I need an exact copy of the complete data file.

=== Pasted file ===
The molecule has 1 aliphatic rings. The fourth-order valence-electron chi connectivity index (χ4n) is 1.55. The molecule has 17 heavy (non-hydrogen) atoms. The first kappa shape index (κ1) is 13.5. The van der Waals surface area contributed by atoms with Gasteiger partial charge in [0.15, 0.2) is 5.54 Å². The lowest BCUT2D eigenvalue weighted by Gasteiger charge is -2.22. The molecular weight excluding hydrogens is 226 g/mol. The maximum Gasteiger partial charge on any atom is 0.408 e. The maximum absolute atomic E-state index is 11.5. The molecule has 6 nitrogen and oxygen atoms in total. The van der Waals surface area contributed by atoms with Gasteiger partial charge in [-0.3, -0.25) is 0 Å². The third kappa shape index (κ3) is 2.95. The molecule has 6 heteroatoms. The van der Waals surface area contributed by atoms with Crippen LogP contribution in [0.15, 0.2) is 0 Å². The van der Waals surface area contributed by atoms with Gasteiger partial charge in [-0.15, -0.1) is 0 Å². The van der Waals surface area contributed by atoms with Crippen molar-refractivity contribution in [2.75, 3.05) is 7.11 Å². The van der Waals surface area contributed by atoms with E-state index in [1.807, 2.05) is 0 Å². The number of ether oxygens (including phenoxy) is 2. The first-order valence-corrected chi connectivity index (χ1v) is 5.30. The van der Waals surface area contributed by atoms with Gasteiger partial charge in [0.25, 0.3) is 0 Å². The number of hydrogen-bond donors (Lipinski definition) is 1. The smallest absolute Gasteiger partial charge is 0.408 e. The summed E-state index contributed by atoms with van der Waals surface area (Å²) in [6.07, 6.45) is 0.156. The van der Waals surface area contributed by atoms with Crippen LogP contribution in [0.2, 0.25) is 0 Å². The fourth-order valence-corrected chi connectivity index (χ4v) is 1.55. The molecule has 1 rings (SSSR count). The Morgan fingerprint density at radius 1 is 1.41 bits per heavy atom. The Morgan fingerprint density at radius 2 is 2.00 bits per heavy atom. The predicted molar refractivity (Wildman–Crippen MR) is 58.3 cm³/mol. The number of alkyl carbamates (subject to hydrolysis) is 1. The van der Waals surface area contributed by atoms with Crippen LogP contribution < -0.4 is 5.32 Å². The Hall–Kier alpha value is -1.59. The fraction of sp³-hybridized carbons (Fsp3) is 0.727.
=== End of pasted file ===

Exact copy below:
The molecule has 1 aliphatic rings. The fourth-order valence-electron chi connectivity index (χ4n) is 1.55. The molecule has 17 heavy (non-hydrogen) atoms. The first kappa shape index (κ1) is 13.5. The van der Waals surface area contributed by atoms with Gasteiger partial charge in [0.15, 0.2) is 5.54 Å². The lowest BCUT2D eigenvalue weighted by Gasteiger charge is -2.22. The molecular weight excluding hydrogens is 226 g/mol. The maximum Gasteiger partial charge on any atom is 0.408 e. The maximum absolute atomic E-state index is 11.5. The molecule has 6 nitrogen and oxygen atoms in total. The van der Waals surface area contributed by atoms with Gasteiger partial charge in [-0.3, -0.25) is 0 Å². The third kappa shape index (κ3) is 2.95. The molecule has 6 heteroatoms. The van der Waals surface area contributed by atoms with Crippen LogP contribution in [0.15, 0.2) is 0 Å². The van der Waals surface area contributed by atoms with Gasteiger partial charge in [-0.15, -0.1) is 0 Å². The van der Waals surface area contributed by atoms with Crippen molar-refractivity contribution in [2.75, 3.05) is 7.11 Å². The van der Waals surface area contributed by atoms with E-state index in [1.807, 2.05) is 0 Å². The number of ether oxygens (including phenoxy) is 2. The first-order valence-corrected chi connectivity index (χ1v) is 5.30. The van der Waals surface area contributed by atoms with Gasteiger partial charge in [0.25, 0.3) is 0 Å². The number of hydrogen-bond donors (Lipinski definition) is 1. The smallest absolute Gasteiger partial charge is 0.408 e. The summed E-state index contributed by atoms with van der Waals surface area (Å²) in [6.07, 6.45) is 0.156. The van der Waals surface area contributed by atoms with Crippen LogP contribution in [0.2, 0.25) is 0 Å². The fourth-order valence-corrected chi connectivity index (χ4v) is 1.55. The molecule has 1 rings (SSSR count). The Morgan fingerprint density at radius 1 is 1.41 bits per heavy atom. The Morgan fingerprint density at radius 2 is 2.00 bits per heavy atom. The predicted molar refractivity (Wildman–Crippen MR) is 58.3 cm³/mol. The number of alkyl carbamates (subject to hydrolysis) is 1. The van der Waals surface area contributed by atoms with Crippen LogP contribution < -0.4 is 5.32 Å². The Hall–Kier alpha value is -1.59. The fraction of sp³-hybridized carbons (Fsp3) is 0.727.